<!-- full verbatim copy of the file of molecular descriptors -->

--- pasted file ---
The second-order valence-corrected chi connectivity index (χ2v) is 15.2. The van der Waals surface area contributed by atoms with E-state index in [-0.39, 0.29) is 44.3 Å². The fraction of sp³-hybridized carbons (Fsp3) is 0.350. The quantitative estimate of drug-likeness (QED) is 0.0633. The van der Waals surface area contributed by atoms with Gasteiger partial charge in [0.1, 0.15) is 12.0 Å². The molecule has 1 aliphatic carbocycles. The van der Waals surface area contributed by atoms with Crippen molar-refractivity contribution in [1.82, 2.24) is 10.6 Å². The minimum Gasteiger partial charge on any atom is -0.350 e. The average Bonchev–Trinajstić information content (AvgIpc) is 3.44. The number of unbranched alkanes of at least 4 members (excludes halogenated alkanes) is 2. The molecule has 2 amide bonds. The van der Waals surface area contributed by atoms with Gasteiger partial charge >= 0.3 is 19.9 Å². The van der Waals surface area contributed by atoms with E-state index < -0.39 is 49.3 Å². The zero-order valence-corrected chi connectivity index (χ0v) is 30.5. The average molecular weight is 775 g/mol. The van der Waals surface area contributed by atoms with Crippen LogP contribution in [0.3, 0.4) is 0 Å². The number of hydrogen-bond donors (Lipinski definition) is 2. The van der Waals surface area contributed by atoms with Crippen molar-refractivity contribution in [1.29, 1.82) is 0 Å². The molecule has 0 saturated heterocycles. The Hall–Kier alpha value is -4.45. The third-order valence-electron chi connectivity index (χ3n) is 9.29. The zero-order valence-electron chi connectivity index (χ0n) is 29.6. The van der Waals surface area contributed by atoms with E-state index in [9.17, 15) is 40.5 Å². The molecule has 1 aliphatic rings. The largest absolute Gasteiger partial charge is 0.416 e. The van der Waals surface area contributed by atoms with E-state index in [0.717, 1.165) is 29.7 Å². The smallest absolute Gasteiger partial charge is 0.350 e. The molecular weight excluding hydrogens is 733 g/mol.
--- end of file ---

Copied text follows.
The second-order valence-corrected chi connectivity index (χ2v) is 15.2. The van der Waals surface area contributed by atoms with E-state index in [-0.39, 0.29) is 44.3 Å². The fraction of sp³-hybridized carbons (Fsp3) is 0.350. The quantitative estimate of drug-likeness (QED) is 0.0633. The van der Waals surface area contributed by atoms with Gasteiger partial charge in [0.1, 0.15) is 12.0 Å². The molecule has 1 aliphatic carbocycles. The van der Waals surface area contributed by atoms with Crippen molar-refractivity contribution in [1.82, 2.24) is 10.6 Å². The minimum Gasteiger partial charge on any atom is -0.350 e. The average Bonchev–Trinajstić information content (AvgIpc) is 3.44. The number of unbranched alkanes of at least 4 members (excludes halogenated alkanes) is 2. The molecule has 2 amide bonds. The van der Waals surface area contributed by atoms with Gasteiger partial charge >= 0.3 is 19.9 Å². The van der Waals surface area contributed by atoms with E-state index < -0.39 is 49.3 Å². The zero-order valence-corrected chi connectivity index (χ0v) is 30.5. The average molecular weight is 775 g/mol. The van der Waals surface area contributed by atoms with Crippen LogP contribution in [0.3, 0.4) is 0 Å². The number of hydrogen-bond donors (Lipinski definition) is 2. The van der Waals surface area contributed by atoms with Crippen molar-refractivity contribution in [1.29, 1.82) is 0 Å². The molecule has 0 saturated heterocycles. The Hall–Kier alpha value is -4.45. The third-order valence-electron chi connectivity index (χ3n) is 9.29. The zero-order valence-electron chi connectivity index (χ0n) is 29.6. The van der Waals surface area contributed by atoms with E-state index in [9.17, 15) is 40.5 Å². The molecule has 1 aliphatic rings. The largest absolute Gasteiger partial charge is 0.416 e. The van der Waals surface area contributed by atoms with E-state index in [0.717, 1.165) is 29.7 Å². The smallest absolute Gasteiger partial charge is 0.350 e. The molecular weight excluding hydrogens is 733 g/mol.